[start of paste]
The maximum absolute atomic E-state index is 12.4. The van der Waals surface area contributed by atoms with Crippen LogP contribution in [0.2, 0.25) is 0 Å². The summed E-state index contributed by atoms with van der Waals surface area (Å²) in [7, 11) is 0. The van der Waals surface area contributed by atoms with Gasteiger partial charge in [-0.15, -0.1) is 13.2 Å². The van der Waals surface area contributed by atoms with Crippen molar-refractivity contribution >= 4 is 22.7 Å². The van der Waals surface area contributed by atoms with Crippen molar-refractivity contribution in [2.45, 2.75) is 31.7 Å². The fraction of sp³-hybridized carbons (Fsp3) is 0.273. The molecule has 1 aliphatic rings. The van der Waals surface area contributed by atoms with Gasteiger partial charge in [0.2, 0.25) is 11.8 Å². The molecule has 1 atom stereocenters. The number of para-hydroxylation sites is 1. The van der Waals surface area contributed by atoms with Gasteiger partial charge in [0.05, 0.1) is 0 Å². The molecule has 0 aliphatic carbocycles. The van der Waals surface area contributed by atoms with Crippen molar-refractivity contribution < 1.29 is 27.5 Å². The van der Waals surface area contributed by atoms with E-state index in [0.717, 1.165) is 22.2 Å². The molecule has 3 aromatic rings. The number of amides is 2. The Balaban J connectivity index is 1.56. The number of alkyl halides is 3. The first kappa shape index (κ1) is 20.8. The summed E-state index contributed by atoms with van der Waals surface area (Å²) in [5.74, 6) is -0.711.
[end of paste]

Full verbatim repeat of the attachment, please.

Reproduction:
The maximum absolute atomic E-state index is 12.4. The van der Waals surface area contributed by atoms with Crippen LogP contribution in [0.2, 0.25) is 0 Å². The summed E-state index contributed by atoms with van der Waals surface area (Å²) in [7, 11) is 0. The van der Waals surface area contributed by atoms with Gasteiger partial charge in [-0.15, -0.1) is 13.2 Å². The van der Waals surface area contributed by atoms with Crippen molar-refractivity contribution >= 4 is 22.7 Å². The van der Waals surface area contributed by atoms with Crippen molar-refractivity contribution in [2.45, 2.75) is 31.7 Å². The fraction of sp³-hybridized carbons (Fsp3) is 0.273. The molecule has 1 aliphatic rings. The van der Waals surface area contributed by atoms with Gasteiger partial charge in [0.2, 0.25) is 11.8 Å². The molecule has 1 atom stereocenters. The number of para-hydroxylation sites is 1. The van der Waals surface area contributed by atoms with Gasteiger partial charge in [0.05, 0.1) is 0 Å². The molecule has 0 aliphatic carbocycles. The van der Waals surface area contributed by atoms with Crippen molar-refractivity contribution < 1.29 is 27.5 Å². The van der Waals surface area contributed by atoms with E-state index in [0.717, 1.165) is 22.2 Å². The molecule has 3 aromatic rings. The number of amides is 2. The Balaban J connectivity index is 1.56. The number of alkyl halides is 3. The first kappa shape index (κ1) is 20.8. The summed E-state index contributed by atoms with van der Waals surface area (Å²) in [5.74, 6) is -0.711.